Tribal Minds, Inc. condemns the Supreme Court’s recent string of decisions that negatively impact Nevada Natives.
On June 24, in Dobbs v. Jackson Women’s Health Organization, the Supreme Court overturned the right to abortion in the United States. Abortion remains legal in Nevada, but as an organization based in Native Nevada, we see this decision's negative impacts on the people and the land here as well. For one, we, like all Native people, were subject to abduction and displacement as part of U.S. policy. Many Native people were cut off from their people and land and now live in places where abortion is now illegal. Our sovereignty of Indigenous people does not end at the border of our land when those borders were forced upon us and used against us. Nevada Natives that remain on their land still face poverty, a lack of adequate healthcare and sanitation, and can remain structurally barred from real abortion access.
The repeal of federal abortion rights also will exacerbate the crisis of missing and murdered Indigenous women, girls, and two-spirit relatives (MMIWG2S). Control over our reproduction has always been parcel to genocide against us. Many relatives were sterilized by force and the Indian Health Service already only extends abortion access to extreme cases. Indigenous people in states where rights are overturned will face even worse situations than before. Black and Indigenous people are two to three times more likely to die of their pregnancy, according to the CDC, and the barring of Indigenous people in abusive relationships from abortion access could “force the victim to stay in a bad situation and lead to more violence.” Overturning Roe massively extends the amount of time that an abortion may take by forcing Indigenous people to travel even greater distances. Many Indigenous people will remain trapped in violence.
After targeting our human rights by overturning Roe v. Wade, the Supreme Court then decided to attack Tribal sovereignty. Oklahoma v. Castro-Huerta extends state power over Indian Country and stands in stark violation of the federal government’s treaty promises. The unceded land of the Muscogee Nation can now be infringed upon by the police of the State of Oklahoma. That is unauthorized, unprecedented and unconsented. As Levi Rickert wrote, “this diminishes tribal sovereignty and jurisdiction to protect Tribal citizens. Failure to protect Tribal citizens is, in effect, the same as waging war against us.”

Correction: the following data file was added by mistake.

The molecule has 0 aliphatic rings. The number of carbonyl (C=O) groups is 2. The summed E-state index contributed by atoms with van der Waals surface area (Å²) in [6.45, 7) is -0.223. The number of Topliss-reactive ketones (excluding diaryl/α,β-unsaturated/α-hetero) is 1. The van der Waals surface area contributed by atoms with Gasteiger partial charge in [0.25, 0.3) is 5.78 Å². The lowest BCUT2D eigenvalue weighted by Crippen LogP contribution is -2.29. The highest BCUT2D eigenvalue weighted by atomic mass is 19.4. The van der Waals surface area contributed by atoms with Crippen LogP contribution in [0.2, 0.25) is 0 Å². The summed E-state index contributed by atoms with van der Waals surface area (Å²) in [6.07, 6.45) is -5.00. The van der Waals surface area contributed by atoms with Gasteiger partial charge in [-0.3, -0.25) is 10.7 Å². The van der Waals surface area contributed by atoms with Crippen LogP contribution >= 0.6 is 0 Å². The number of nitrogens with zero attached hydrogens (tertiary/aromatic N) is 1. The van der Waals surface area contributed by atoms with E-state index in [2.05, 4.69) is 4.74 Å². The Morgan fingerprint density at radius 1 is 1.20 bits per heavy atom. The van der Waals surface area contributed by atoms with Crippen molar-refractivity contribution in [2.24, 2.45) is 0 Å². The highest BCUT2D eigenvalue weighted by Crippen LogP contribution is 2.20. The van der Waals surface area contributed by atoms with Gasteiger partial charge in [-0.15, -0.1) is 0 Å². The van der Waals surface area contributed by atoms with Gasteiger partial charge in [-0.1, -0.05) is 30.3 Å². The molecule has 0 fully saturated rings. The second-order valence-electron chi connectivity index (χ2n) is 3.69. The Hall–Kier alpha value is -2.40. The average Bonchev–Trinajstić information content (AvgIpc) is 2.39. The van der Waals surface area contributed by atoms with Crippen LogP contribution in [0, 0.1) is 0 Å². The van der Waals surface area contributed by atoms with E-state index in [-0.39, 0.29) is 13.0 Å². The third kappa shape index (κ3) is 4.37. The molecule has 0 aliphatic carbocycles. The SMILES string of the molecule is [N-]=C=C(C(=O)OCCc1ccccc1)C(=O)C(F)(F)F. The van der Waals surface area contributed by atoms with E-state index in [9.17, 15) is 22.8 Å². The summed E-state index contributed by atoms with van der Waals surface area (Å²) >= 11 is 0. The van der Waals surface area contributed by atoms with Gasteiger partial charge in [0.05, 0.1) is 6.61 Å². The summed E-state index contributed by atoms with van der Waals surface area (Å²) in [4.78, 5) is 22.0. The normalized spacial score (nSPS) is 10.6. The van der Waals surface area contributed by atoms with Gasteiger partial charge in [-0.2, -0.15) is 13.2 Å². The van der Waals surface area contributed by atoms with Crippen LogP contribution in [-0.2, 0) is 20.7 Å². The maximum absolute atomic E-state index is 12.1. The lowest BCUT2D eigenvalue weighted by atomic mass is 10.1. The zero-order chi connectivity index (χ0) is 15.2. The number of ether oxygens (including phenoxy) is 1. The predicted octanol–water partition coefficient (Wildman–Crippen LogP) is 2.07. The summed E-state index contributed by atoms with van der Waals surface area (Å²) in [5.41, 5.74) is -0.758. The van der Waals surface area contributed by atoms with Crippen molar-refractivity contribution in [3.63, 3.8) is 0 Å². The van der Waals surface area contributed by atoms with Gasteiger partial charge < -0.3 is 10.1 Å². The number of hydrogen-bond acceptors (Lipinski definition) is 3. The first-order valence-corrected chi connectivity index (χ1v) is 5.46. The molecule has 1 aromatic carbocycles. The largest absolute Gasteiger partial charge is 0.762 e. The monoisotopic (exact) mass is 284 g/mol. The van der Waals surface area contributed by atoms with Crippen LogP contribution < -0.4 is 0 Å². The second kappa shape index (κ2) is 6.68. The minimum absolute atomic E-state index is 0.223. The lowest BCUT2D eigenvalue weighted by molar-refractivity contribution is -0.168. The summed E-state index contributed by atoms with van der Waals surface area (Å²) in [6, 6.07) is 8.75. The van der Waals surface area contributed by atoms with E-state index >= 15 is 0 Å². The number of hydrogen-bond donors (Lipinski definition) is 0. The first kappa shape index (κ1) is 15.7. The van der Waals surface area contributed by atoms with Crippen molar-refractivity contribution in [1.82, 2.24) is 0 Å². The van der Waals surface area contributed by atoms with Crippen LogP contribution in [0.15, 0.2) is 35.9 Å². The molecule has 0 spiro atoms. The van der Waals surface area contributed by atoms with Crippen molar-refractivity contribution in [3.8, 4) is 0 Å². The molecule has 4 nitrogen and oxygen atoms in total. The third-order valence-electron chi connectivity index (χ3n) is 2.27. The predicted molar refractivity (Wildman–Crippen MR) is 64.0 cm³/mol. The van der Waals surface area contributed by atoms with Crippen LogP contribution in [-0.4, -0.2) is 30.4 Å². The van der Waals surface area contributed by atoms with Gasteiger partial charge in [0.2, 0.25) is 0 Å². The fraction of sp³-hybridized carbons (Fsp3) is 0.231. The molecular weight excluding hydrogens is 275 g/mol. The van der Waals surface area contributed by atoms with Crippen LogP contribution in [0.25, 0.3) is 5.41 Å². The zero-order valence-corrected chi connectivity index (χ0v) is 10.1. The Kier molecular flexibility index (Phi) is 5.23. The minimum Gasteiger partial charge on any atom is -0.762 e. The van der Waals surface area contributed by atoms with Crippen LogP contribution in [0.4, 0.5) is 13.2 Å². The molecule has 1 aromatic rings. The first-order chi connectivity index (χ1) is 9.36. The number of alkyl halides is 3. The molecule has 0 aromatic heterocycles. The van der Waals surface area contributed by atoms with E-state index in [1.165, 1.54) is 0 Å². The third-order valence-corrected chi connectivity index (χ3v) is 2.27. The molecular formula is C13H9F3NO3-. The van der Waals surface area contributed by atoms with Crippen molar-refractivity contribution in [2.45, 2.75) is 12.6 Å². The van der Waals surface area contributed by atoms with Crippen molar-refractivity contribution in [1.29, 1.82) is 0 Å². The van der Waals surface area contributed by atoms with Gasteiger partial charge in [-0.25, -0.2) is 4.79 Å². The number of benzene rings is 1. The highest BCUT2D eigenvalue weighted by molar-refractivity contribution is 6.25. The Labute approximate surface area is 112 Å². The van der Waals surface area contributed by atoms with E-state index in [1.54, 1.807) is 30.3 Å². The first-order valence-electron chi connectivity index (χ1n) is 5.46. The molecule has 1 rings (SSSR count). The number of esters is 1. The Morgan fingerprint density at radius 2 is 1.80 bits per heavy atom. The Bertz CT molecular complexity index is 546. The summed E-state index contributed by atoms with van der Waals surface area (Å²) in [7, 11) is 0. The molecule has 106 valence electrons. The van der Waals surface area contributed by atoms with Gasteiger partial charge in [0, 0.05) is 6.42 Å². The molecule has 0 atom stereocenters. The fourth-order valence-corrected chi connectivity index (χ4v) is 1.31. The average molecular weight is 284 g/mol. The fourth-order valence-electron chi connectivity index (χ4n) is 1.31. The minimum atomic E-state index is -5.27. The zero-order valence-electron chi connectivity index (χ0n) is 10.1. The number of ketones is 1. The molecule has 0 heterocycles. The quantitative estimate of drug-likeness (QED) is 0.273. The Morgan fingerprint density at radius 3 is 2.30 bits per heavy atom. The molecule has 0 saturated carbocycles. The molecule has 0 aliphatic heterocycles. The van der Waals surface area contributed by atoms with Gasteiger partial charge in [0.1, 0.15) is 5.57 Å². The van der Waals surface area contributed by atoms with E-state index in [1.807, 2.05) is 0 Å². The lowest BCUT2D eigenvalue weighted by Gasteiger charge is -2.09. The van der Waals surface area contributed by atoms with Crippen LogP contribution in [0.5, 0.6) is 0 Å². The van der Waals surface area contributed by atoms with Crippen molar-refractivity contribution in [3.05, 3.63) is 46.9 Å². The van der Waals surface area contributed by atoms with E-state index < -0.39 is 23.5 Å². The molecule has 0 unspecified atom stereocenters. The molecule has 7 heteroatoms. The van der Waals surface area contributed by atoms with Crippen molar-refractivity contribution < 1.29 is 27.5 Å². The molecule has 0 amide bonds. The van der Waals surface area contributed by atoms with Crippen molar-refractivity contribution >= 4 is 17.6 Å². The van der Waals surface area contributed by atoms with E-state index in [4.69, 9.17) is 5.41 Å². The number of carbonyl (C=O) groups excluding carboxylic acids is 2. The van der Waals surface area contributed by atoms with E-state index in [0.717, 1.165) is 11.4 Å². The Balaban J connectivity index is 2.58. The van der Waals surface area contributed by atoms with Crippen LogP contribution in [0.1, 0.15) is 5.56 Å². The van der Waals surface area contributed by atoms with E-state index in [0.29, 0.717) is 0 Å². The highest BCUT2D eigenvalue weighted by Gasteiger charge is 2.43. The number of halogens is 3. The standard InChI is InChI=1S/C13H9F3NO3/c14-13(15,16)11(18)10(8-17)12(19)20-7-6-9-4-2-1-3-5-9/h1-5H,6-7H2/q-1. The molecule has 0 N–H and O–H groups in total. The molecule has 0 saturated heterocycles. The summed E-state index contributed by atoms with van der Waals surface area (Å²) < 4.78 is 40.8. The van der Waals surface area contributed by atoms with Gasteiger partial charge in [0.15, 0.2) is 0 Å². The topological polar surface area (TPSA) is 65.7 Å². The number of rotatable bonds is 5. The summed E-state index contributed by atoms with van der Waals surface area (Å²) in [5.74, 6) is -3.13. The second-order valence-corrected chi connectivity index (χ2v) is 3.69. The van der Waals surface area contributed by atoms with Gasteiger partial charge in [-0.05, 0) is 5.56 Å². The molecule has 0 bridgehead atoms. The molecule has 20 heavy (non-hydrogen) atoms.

We now await the Supreme Court’s decision on Brackeen v. Haaland, which affects the Indian Child Welfare Act (ICWA). The Court has yet another opportunity to harm our communities. Prior to ICWA’s passage, 75% to 80% of all families living on reservations lost at least one child to the foster care system and 25% to 35% of all Native children were separated from their families. That systematic destruction of our kinship ties and communities directly links to much of the intergenerational trauma plaguing Indigenous people today. If the Supreme Court rules that parts of ICWA are unconstitutional, they choose to continue this year’s outright assault on Indian Country and open Indigenous people up to even further possibilities for suffering.
We believe that every single one of these decisions affects us as Native people. We are all wrapped into networks of interconnectedness and relations that bind us together with the land. The harm done to one of us is harm done to all of us.
We move forward equipped with newfound mission. No matter what the Court decides on the cases presented to them, we will continue to support Tribal sovereignty and move forward on projects to aid our communities. We call on all relatives to do the same.